Now more than ever it's important to know your consumer rights in the event your flight is delayed or cancelled
If you’re dealing with the repercussions of devastating delays or cancellations, the prospect of claiming money back from big businesses with impenetrable policies can be daunting.
The summer holidays are almost at a close after a season during which airports and airlines have struggled to cope with post-pandemic demand for travel. With that in mind, it’s important to know your consumer rights as an airline passenger. This guide will give you all the information you’ll need regarding what you can claim for, how much you might be owed and how you should go about claiming it.
When can you claim?
The main causes of many recent delays and cancellations are staff shortages, aircraft technical issues or scheduling problems. If any of these impact your journey the airline will be liable and you should be eligible for a full or partial refund. If the delay was the airline’s fault, you can claim compensation if the flight arrives at its destination more than three hours late.
The UK’s Civil Aviation Authority, (CAA for short), advises that disruptions caused by things like extreme weather, airport or air traffic control employee strikes or other ‘extraordinary circumstances’ are not eligible for compensation. Similarly, an emergency at the airport, or medical issue with a passenger is not considered as a blame-worthy disruption. A great example of this was the infamous volcanic ash cloud of 2010, which grounded flights worldwide. Bird strikes have also been deemed by the courts to be extraordinary and do not constitute cause for compensation in most circumstances.
If your flight is cancelled for any of the above reasons, you’ll need travel insurance to claim back compensation. Fortunately, as a Boundless member you can enjoy discounts on travel insurance with LV=. They have cover for delays and cancellations after 24 hours including for bad weather, terrorism, drones, ash clouds, coronavirus or strikes – all the things we can’t control. Click here to find out more.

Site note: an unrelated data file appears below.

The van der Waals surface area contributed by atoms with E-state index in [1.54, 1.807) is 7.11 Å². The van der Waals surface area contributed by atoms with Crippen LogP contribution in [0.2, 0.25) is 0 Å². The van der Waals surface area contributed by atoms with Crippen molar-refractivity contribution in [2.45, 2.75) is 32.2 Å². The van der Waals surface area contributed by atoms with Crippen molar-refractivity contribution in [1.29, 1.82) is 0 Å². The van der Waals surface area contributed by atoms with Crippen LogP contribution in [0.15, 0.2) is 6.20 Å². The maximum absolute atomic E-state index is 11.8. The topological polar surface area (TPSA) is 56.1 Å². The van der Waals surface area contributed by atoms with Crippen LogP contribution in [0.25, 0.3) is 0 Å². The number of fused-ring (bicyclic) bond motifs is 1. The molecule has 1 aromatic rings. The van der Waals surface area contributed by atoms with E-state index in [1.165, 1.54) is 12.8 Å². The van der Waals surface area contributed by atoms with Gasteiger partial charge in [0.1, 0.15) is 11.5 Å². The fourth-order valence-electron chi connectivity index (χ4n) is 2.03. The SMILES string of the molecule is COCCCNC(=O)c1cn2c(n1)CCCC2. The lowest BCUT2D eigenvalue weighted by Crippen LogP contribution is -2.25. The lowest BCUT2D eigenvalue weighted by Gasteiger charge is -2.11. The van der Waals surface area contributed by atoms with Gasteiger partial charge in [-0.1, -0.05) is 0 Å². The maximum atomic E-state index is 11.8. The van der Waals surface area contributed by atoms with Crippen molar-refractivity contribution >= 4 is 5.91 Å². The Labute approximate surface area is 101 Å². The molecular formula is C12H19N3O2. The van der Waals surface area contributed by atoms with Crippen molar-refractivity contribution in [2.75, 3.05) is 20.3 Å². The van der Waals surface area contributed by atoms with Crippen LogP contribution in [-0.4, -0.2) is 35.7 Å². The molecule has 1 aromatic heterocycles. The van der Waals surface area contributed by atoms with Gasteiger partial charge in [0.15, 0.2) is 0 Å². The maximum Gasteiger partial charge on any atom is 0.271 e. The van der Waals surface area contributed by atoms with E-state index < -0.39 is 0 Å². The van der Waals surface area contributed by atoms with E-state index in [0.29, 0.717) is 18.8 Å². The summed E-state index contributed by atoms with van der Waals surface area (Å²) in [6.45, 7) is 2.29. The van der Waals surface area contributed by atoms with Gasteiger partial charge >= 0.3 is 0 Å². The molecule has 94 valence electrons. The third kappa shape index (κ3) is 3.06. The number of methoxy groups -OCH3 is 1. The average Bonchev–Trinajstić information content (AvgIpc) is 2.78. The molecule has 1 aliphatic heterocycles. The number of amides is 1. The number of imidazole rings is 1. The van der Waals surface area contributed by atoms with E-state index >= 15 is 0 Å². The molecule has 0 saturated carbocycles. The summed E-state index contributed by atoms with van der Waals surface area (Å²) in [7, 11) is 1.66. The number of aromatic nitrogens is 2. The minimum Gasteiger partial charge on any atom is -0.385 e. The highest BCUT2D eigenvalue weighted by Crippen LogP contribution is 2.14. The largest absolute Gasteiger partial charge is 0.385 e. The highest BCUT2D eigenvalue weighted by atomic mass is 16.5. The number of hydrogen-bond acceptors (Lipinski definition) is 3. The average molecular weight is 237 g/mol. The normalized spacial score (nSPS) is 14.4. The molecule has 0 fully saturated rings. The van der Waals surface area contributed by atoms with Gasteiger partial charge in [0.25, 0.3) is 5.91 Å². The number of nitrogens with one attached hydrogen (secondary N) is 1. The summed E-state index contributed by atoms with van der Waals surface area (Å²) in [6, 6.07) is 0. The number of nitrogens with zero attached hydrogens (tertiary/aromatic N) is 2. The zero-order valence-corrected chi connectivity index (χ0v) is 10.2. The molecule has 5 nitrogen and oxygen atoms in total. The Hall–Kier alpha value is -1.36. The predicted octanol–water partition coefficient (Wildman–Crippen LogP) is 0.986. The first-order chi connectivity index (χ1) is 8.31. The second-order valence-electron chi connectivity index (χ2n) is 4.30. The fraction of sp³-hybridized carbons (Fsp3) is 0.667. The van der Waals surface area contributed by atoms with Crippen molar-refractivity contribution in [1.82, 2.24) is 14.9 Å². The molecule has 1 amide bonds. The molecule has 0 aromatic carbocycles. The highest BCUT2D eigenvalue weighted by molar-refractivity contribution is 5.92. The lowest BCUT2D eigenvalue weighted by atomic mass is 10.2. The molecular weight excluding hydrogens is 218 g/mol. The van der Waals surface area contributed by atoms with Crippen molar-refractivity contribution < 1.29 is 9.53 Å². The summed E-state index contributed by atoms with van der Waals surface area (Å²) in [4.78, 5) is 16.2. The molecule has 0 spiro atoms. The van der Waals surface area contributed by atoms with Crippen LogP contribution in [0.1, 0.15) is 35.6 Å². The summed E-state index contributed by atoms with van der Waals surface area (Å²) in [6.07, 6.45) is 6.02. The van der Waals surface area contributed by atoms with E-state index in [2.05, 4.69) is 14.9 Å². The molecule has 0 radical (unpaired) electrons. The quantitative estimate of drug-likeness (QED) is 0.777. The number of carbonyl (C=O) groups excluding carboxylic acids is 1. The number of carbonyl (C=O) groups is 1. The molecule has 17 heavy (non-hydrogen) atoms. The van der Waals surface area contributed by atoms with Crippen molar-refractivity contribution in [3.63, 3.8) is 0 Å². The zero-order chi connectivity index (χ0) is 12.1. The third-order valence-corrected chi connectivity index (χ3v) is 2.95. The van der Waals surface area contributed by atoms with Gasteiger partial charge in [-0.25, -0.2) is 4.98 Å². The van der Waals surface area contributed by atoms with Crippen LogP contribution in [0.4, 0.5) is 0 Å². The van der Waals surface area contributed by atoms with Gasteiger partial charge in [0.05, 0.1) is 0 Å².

Does this apply to my flight?
In a nutshell, UK aviation law applies to flights under the following circumstances:
- your flight is departing from an airport in the UK on any airline
- your flight is arriving at an airport in the UK on an EU or UK airline
- your flight is arriving at an airport in the EU on a UK airline
There are some selected circumstances under which airlines are not obliged to provide compensation under UK law, check this CAA document for more details.
How much compensation can I expect for a delay?
This is all down to the length of the flight. As you’d expect, the longer the flight, the more you’re entitled to claim for:
1. A short-haul flight of under 1,500km (e.g. Glasgow to Amsterdam) – £220
2. A medium-haul flight of 1,500km–3,500km (e.g. East Midlands to Marrakech) – £350
3. A long-haul flight of over 3,500km (e.g. London to New York) – £520
4. A long-haul flight of over 3,500km (e.g. London to New York) when you arrived at your destination with a delay of under 4 hours – £260
What about cancelled flights?
In all cancellation cases, you’re entitled to a full refund, or an alternative flight. If you pick the alternative flight, you may still be entitled to compensation on top of it. The compensation all depends on the notice you were given of the flight cancellation.